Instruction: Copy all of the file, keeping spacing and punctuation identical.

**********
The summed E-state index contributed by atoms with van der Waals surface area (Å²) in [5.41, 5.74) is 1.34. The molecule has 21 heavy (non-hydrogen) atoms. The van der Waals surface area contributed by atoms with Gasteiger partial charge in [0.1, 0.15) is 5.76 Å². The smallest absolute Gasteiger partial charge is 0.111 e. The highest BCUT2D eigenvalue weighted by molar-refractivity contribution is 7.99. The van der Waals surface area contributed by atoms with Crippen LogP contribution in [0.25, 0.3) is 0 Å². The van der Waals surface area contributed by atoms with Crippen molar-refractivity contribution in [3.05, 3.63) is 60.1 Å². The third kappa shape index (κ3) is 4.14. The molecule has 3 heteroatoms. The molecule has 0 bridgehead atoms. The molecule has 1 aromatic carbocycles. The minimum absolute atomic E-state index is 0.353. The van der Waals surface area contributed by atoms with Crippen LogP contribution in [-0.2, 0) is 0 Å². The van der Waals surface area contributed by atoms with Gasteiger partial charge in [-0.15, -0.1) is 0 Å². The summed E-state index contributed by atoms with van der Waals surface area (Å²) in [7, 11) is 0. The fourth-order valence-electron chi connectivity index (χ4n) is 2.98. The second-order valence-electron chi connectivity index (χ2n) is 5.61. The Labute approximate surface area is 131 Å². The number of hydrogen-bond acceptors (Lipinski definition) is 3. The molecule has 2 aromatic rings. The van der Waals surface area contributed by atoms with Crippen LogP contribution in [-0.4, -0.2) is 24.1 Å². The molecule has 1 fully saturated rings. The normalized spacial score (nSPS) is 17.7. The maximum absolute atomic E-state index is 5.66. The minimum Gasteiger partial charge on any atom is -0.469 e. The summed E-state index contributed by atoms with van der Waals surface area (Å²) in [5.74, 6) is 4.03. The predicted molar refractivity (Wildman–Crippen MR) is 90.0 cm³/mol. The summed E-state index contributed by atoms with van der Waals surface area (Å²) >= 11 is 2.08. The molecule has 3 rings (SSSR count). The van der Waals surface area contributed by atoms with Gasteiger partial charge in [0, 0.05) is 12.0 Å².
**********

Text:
The summed E-state index contributed by atoms with van der Waals surface area (Å²) in [5.41, 5.74) is 1.34. The molecule has 21 heavy (non-hydrogen) atoms. The van der Waals surface area contributed by atoms with Gasteiger partial charge in [0.1, 0.15) is 5.76 Å². The smallest absolute Gasteiger partial charge is 0.111 e. The highest BCUT2D eigenvalue weighted by molar-refractivity contribution is 7.99. The van der Waals surface area contributed by atoms with Crippen LogP contribution in [0.25, 0.3) is 0 Å². The van der Waals surface area contributed by atoms with Crippen molar-refractivity contribution in [3.05, 3.63) is 60.1 Å². The third kappa shape index (κ3) is 4.14. The molecule has 3 heteroatoms. The molecule has 0 bridgehead atoms. The molecule has 1 aromatic carbocycles. The minimum absolute atomic E-state index is 0.353. The van der Waals surface area contributed by atoms with Crippen LogP contribution in [-0.2, 0) is 0 Å². The van der Waals surface area contributed by atoms with Gasteiger partial charge in [-0.15, -0.1) is 0 Å². The summed E-state index contributed by atoms with van der Waals surface area (Å²) in [7, 11) is 0. The fourth-order valence-electron chi connectivity index (χ4n) is 2.98. The second-order valence-electron chi connectivity index (χ2n) is 5.61. The Labute approximate surface area is 131 Å². The number of hydrogen-bond acceptors (Lipinski definition) is 3. The molecule has 2 aromatic rings. The van der Waals surface area contributed by atoms with Crippen LogP contribution in [-0.4, -0.2) is 24.1 Å². The molecule has 1 fully saturated rings. The normalized spacial score (nSPS) is 17.7. The maximum absolute atomic E-state index is 5.66. The minimum Gasteiger partial charge on any atom is -0.469 e. The summed E-state index contributed by atoms with van der Waals surface area (Å²) in [5.74, 6) is 4.03. The predicted molar refractivity (Wildman–Crippen MR) is 90.0 cm³/mol. The summed E-state index contributed by atoms with van der Waals surface area (Å²) >= 11 is 2.08. The molecule has 3 rings (SSSR count). The van der Waals surface area contributed by atoms with Gasteiger partial charge in [0, 0.05) is 12.0 Å².